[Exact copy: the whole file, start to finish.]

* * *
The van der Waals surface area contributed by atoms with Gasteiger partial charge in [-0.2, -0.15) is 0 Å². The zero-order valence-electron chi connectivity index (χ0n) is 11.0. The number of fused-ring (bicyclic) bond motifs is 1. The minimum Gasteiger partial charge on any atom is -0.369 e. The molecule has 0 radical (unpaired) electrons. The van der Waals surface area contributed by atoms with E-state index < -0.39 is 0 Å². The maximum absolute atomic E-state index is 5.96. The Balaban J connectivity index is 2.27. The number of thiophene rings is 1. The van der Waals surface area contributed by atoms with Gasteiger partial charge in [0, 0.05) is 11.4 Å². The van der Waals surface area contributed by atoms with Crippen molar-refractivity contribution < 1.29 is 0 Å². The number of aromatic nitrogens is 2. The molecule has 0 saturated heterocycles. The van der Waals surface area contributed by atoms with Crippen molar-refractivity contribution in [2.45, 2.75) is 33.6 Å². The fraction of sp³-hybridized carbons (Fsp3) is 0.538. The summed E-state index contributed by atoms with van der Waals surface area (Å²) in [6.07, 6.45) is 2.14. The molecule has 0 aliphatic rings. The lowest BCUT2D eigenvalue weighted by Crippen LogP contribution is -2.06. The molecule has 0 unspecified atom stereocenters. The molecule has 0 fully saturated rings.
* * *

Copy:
The van der Waals surface area contributed by atoms with Gasteiger partial charge in [-0.2, -0.15) is 0 Å². The zero-order valence-electron chi connectivity index (χ0n) is 11.0. The number of fused-ring (bicyclic) bond motifs is 1. The minimum Gasteiger partial charge on any atom is -0.369 e. The molecule has 0 radical (unpaired) electrons. The van der Waals surface area contributed by atoms with E-state index < -0.39 is 0 Å². The maximum absolute atomic E-state index is 5.96. The Balaban J connectivity index is 2.27. The number of thiophene rings is 1. The van der Waals surface area contributed by atoms with Gasteiger partial charge in [0, 0.05) is 11.4 Å². The van der Waals surface area contributed by atoms with Crippen molar-refractivity contribution < 1.29 is 0 Å². The number of aromatic nitrogens is 2. The molecule has 0 saturated heterocycles. The van der Waals surface area contributed by atoms with Crippen molar-refractivity contribution in [2.45, 2.75) is 33.6 Å². The fraction of sp³-hybridized carbons (Fsp3) is 0.538. The summed E-state index contributed by atoms with van der Waals surface area (Å²) in [6.07, 6.45) is 2.14. The molecule has 0 aliphatic rings. The lowest BCUT2D eigenvalue weighted by Crippen LogP contribution is -2.06. The molecule has 0 unspecified atom stereocenters. The molecule has 0 fully saturated rings.